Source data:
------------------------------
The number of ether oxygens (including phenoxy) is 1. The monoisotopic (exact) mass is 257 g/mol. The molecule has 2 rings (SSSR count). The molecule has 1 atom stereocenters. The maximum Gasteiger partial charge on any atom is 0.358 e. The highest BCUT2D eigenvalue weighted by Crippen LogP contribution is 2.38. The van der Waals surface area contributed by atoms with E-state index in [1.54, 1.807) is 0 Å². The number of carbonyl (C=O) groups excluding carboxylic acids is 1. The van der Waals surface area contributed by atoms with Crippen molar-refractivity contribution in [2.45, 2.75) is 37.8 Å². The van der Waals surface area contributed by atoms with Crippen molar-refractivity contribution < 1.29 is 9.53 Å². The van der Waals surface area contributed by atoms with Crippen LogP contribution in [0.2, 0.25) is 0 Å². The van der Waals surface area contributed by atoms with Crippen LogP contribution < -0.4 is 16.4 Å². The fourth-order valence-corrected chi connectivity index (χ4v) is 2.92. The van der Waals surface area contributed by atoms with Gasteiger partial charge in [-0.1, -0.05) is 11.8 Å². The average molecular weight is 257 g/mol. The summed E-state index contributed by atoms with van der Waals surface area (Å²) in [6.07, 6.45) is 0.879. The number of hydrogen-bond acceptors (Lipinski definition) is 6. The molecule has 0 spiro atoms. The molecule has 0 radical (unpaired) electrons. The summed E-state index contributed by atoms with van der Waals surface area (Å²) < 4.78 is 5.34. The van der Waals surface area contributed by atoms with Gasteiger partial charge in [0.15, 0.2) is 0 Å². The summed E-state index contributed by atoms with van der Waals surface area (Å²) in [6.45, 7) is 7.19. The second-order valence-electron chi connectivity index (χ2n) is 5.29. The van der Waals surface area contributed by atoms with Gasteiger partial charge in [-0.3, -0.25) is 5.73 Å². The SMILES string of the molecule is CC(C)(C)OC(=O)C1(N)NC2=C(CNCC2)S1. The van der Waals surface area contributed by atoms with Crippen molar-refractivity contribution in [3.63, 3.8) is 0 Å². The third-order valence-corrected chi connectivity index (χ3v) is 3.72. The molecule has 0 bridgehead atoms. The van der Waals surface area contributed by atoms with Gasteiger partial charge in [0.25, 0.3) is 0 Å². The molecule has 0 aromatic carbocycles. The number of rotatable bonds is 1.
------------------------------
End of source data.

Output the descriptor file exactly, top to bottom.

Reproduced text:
The number of ether oxygens (including phenoxy) is 1. The monoisotopic (exact) mass is 257 g/mol. The molecule has 2 rings (SSSR count). The molecule has 1 atom stereocenters. The maximum Gasteiger partial charge on any atom is 0.358 e. The highest BCUT2D eigenvalue weighted by Crippen LogP contribution is 2.38. The van der Waals surface area contributed by atoms with E-state index in [1.54, 1.807) is 0 Å². The number of carbonyl (C=O) groups excluding carboxylic acids is 1. The van der Waals surface area contributed by atoms with Crippen molar-refractivity contribution in [2.45, 2.75) is 37.8 Å². The van der Waals surface area contributed by atoms with Crippen molar-refractivity contribution < 1.29 is 9.53 Å². The van der Waals surface area contributed by atoms with Crippen LogP contribution in [0.2, 0.25) is 0 Å². The van der Waals surface area contributed by atoms with Crippen LogP contribution < -0.4 is 16.4 Å². The fourth-order valence-corrected chi connectivity index (χ4v) is 2.92. The van der Waals surface area contributed by atoms with Gasteiger partial charge in [-0.1, -0.05) is 11.8 Å². The average molecular weight is 257 g/mol. The summed E-state index contributed by atoms with van der Waals surface area (Å²) in [6.07, 6.45) is 0.879. The number of hydrogen-bond acceptors (Lipinski definition) is 6. The molecule has 0 spiro atoms. The molecule has 0 radical (unpaired) electrons. The summed E-state index contributed by atoms with van der Waals surface area (Å²) < 4.78 is 5.34. The van der Waals surface area contributed by atoms with Gasteiger partial charge in [0.15, 0.2) is 0 Å². The summed E-state index contributed by atoms with van der Waals surface area (Å²) in [6.45, 7) is 7.19. The second-order valence-electron chi connectivity index (χ2n) is 5.29. The van der Waals surface area contributed by atoms with Gasteiger partial charge in [-0.3, -0.25) is 5.73 Å². The SMILES string of the molecule is CC(C)(C)OC(=O)C1(N)NC2=C(CNCC2)S1. The van der Waals surface area contributed by atoms with Crippen molar-refractivity contribution in [3.63, 3.8) is 0 Å². The third-order valence-corrected chi connectivity index (χ3v) is 3.72. The molecule has 0 bridgehead atoms. The van der Waals surface area contributed by atoms with Gasteiger partial charge in [0.25, 0.3) is 0 Å². The molecule has 0 aromatic carbocycles. The number of rotatable bonds is 1.